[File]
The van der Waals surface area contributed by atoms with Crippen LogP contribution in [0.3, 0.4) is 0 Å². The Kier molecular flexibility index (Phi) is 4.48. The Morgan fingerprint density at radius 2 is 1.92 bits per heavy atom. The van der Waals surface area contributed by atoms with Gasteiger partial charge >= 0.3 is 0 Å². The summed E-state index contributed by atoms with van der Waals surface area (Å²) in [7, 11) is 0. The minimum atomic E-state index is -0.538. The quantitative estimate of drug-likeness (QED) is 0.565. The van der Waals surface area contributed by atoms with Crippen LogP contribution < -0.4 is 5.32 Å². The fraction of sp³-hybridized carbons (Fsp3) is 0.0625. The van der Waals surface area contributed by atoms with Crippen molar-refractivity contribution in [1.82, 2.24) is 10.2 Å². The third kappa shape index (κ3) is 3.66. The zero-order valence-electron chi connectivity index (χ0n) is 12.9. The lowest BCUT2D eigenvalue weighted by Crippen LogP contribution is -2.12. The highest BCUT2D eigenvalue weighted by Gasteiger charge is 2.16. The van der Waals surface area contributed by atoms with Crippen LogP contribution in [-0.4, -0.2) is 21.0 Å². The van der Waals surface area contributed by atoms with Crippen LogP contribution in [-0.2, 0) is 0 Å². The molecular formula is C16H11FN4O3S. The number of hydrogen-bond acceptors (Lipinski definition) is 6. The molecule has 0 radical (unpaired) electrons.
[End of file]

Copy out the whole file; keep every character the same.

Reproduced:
The van der Waals surface area contributed by atoms with Crippen LogP contribution in [0.3, 0.4) is 0 Å². The Kier molecular flexibility index (Phi) is 4.48. The Morgan fingerprint density at radius 2 is 1.92 bits per heavy atom. The van der Waals surface area contributed by atoms with Gasteiger partial charge >= 0.3 is 0 Å². The summed E-state index contributed by atoms with van der Waals surface area (Å²) in [7, 11) is 0. The minimum atomic E-state index is -0.538. The quantitative estimate of drug-likeness (QED) is 0.565. The van der Waals surface area contributed by atoms with Crippen LogP contribution < -0.4 is 5.32 Å². The fraction of sp³-hybridized carbons (Fsp3) is 0.0625. The van der Waals surface area contributed by atoms with Crippen molar-refractivity contribution in [1.82, 2.24) is 10.2 Å². The third kappa shape index (κ3) is 3.66. The zero-order valence-electron chi connectivity index (χ0n) is 12.9. The lowest BCUT2D eigenvalue weighted by Crippen LogP contribution is -2.12. The highest BCUT2D eigenvalue weighted by Gasteiger charge is 2.16. The van der Waals surface area contributed by atoms with Crippen LogP contribution in [-0.4, -0.2) is 21.0 Å². The van der Waals surface area contributed by atoms with Crippen LogP contribution in [-0.2, 0) is 0 Å². The molecular formula is C16H11FN4O3S. The number of hydrogen-bond acceptors (Lipinski definition) is 6. The molecule has 0 radical (unpaired) electrons.